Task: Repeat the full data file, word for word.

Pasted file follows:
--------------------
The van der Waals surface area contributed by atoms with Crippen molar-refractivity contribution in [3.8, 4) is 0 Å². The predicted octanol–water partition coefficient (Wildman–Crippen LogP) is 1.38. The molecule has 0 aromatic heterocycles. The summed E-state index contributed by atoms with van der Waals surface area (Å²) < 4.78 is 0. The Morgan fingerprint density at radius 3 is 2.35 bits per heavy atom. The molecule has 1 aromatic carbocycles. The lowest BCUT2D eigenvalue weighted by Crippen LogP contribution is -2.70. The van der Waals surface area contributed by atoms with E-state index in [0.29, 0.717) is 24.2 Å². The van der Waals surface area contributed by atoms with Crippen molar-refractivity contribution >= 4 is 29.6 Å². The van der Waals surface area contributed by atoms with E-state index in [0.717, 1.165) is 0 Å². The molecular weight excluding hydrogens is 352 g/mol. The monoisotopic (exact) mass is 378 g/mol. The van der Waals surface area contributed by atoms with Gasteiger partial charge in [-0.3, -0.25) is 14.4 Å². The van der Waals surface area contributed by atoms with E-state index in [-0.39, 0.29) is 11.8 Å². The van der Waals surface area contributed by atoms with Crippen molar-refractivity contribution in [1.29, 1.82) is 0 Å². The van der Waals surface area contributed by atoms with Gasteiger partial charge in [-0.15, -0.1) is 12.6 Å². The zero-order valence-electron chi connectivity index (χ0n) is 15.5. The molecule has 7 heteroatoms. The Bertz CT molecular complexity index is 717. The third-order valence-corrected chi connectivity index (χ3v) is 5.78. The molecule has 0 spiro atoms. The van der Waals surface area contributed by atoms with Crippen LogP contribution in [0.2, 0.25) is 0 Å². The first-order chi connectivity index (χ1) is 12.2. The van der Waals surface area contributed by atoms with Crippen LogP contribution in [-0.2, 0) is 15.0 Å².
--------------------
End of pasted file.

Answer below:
The van der Waals surface area contributed by atoms with Crippen molar-refractivity contribution in [3.8, 4) is 0 Å². The predicted octanol–water partition coefficient (Wildman–Crippen LogP) is 1.38. The molecule has 0 aromatic heterocycles. The summed E-state index contributed by atoms with van der Waals surface area (Å²) < 4.78 is 0. The Morgan fingerprint density at radius 3 is 2.35 bits per heavy atom. The molecule has 1 aromatic carbocycles. The lowest BCUT2D eigenvalue weighted by Crippen LogP contribution is -2.70. The van der Waals surface area contributed by atoms with E-state index in [0.29, 0.717) is 24.2 Å². The van der Waals surface area contributed by atoms with Crippen molar-refractivity contribution >= 4 is 29.6 Å². The van der Waals surface area contributed by atoms with E-state index in [0.717, 1.165) is 0 Å². The molecular weight excluding hydrogens is 352 g/mol. The monoisotopic (exact) mass is 378 g/mol. The van der Waals surface area contributed by atoms with Gasteiger partial charge in [-0.3, -0.25) is 14.4 Å². The van der Waals surface area contributed by atoms with E-state index in [-0.39, 0.29) is 11.8 Å². The van der Waals surface area contributed by atoms with Crippen molar-refractivity contribution in [1.29, 1.82) is 0 Å². The van der Waals surface area contributed by atoms with Gasteiger partial charge in [-0.15, -0.1) is 12.6 Å². The zero-order valence-electron chi connectivity index (χ0n) is 15.5. The molecule has 7 heteroatoms. The Bertz CT molecular complexity index is 717. The third-order valence-corrected chi connectivity index (χ3v) is 5.78. The molecule has 0 spiro atoms. The van der Waals surface area contributed by atoms with Crippen LogP contribution in [0.2, 0.25) is 0 Å². The first-order chi connectivity index (χ1) is 12.2. The van der Waals surface area contributed by atoms with Crippen LogP contribution in [-0.2, 0) is 15.0 Å².